How to Restring your Acoustic Guitar

Posted by Stringly Admin on

How to Restring your Acoustic Guitar



It's simpler than you think to restring your acoustic guitar. If you're only having your guitar strings changed at a nearby shop, now is the time to learn how to do it yourself! 

*We'd like to  caution you before we teach you how to restring the guitar. Guitar strings are under a lot of strain, and if they fall loose or break, it can be dangerous. Also, be cautious when discarding your old set of strings. Chewing on them is a risky habit for cats and dogs.

You should have at least two sets of strings on hand in case one breaks and has to be replaced.

TIP: Make sure you remember where you can put your guitar's bridge back in. When you're cutting the old cords, it's not unusual for the bridge to come loose.

When you read this, it can sound simple, but it's crazy how many people cut the strings with tension on, or don't coil the strings and end up with them sticking through the bin liner.

1. Slacken each string by at least 5 flips, or until they are so slack that they don't make a sound.
2. Around the 12th fret, cut the strings.
3. Remove the tuning peg from the strings.

4. Remove the String Pins with your Winder Tool's cutout, your thumbs, or pliers if necessary.
5. Remove all of the remaining strings.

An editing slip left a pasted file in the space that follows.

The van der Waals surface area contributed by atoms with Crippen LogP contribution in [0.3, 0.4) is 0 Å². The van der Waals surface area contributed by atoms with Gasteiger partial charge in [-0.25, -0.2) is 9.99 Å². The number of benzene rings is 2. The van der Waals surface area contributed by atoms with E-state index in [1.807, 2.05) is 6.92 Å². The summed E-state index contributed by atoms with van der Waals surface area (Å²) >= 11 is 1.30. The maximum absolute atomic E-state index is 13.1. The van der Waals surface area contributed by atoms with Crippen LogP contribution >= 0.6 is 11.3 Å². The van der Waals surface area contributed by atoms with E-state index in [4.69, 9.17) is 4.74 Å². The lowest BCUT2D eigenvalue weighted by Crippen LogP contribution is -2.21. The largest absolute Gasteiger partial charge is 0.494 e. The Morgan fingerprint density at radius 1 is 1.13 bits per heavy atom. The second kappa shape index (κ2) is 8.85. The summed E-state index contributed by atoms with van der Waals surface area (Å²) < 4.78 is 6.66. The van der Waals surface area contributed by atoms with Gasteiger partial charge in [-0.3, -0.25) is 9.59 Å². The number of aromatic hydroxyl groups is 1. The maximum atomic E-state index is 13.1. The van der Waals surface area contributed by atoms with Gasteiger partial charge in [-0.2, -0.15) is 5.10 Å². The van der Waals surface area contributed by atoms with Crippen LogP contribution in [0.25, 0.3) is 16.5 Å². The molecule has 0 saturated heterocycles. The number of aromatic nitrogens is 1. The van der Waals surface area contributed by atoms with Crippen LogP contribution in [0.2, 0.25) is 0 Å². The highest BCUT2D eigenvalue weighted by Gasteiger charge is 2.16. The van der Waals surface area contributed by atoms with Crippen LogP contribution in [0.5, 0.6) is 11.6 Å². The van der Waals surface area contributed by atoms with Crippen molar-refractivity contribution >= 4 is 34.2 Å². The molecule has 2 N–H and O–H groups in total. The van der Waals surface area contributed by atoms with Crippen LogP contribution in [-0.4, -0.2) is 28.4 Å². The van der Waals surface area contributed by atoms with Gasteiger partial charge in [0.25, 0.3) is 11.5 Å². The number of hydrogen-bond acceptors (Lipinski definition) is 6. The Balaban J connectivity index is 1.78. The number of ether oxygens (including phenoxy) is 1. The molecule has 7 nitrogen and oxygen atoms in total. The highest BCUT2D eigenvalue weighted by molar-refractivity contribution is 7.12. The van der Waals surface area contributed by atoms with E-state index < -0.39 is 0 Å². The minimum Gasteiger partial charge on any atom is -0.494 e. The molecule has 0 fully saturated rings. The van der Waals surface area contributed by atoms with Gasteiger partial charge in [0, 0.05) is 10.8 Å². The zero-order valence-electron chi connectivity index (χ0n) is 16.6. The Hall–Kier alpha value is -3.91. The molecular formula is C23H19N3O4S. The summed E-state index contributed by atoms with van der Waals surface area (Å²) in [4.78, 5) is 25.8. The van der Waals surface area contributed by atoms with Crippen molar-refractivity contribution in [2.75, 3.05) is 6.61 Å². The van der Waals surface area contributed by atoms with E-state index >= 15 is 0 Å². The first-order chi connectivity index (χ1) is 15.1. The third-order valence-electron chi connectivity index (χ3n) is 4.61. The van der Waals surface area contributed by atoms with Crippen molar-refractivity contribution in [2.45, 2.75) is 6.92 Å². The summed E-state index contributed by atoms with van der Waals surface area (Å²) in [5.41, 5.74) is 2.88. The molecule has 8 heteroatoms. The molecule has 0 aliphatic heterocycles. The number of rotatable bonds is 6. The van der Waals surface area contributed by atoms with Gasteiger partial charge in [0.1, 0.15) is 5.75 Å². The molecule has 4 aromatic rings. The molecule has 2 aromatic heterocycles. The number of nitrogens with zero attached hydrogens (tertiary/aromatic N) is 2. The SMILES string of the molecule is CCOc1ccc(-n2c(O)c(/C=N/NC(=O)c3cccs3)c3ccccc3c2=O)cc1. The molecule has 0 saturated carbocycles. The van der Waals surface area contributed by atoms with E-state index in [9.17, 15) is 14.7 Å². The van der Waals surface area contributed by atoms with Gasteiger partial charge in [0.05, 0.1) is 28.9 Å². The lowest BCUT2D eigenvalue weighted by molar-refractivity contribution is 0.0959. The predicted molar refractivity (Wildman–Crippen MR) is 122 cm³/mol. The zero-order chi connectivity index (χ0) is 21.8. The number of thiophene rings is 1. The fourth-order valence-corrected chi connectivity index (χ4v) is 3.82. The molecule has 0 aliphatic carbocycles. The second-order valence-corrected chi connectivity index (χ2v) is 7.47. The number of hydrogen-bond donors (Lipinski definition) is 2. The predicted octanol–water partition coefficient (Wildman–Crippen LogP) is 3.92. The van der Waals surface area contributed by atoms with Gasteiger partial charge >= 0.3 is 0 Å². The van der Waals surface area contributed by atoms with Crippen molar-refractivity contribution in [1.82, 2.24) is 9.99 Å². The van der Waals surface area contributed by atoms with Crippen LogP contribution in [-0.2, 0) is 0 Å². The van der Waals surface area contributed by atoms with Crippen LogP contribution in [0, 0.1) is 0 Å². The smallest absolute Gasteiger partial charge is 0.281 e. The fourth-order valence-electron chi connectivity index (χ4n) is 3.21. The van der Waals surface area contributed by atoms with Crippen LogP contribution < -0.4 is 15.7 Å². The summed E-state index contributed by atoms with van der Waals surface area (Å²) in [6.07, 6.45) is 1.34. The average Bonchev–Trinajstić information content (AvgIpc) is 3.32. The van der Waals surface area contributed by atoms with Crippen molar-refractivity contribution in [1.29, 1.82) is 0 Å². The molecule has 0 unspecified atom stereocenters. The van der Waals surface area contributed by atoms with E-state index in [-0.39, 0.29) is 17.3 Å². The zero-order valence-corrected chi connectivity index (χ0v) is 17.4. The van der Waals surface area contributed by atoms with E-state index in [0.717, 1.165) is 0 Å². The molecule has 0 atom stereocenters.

6. Place the strings in the bin after they've been wound up.
If you cut a thread, the ball on the end of the string could have sunk onto the guitar's body. Shake the guitar to get the ball out of the soundhole.


Changing the strings on your acoustic guitar is simple with the right technique. Take your time placing the strings in the bridge; it's not impossible, but many people, even experts, are unaware of this technique.

1. Every string should be kinked about 2-3cm away from the ball.
2. 10cm (approximately) into the hole, insert the ball end of the loop.

3. Then, while maintaining some weight on the peg, gently draw the string until it is taut. While it seems to be insecure, if done correctly, it will be extremely solid.
If the peg seems to be slipping out, keep pressing it in (quite hard). There can be no give until it's pulled close.

This section is the same with all guitars (except classical guitars). It's critical to position the string on the correct side of the peg, and here's how:

1. Make sure the peg's hole is facing straight down the neck.
2. Pull the string back into the hole such that there is some slack. Depending on the situation, you'll need different amounts of slack.

3. Take the live string and loop it around the top of the peg.

TIP: Turn the winder clockwise on most Fender guitars and all pegs with left-hand winders. You'll wind on this first wind Anti-Clockwise on all the pegs with the winders on the right (the three facing the ground on Gibson model guitars).

4. Hold the live part (the part you'll play) firmly against the wood and begin winding the tuner so that the live string wraps around the dead string (the slack). When you tighten the knot, it will click onto the loop. All of the wraps should be under the first string, with at least 2 wraps on the thickest string and 4 wraps on the thinnest string (thinnest).

A clip-on tuner is recommended, but you can do anything you choose. Even, keep in mind that getting the strings closer to where they should be can require using your ears.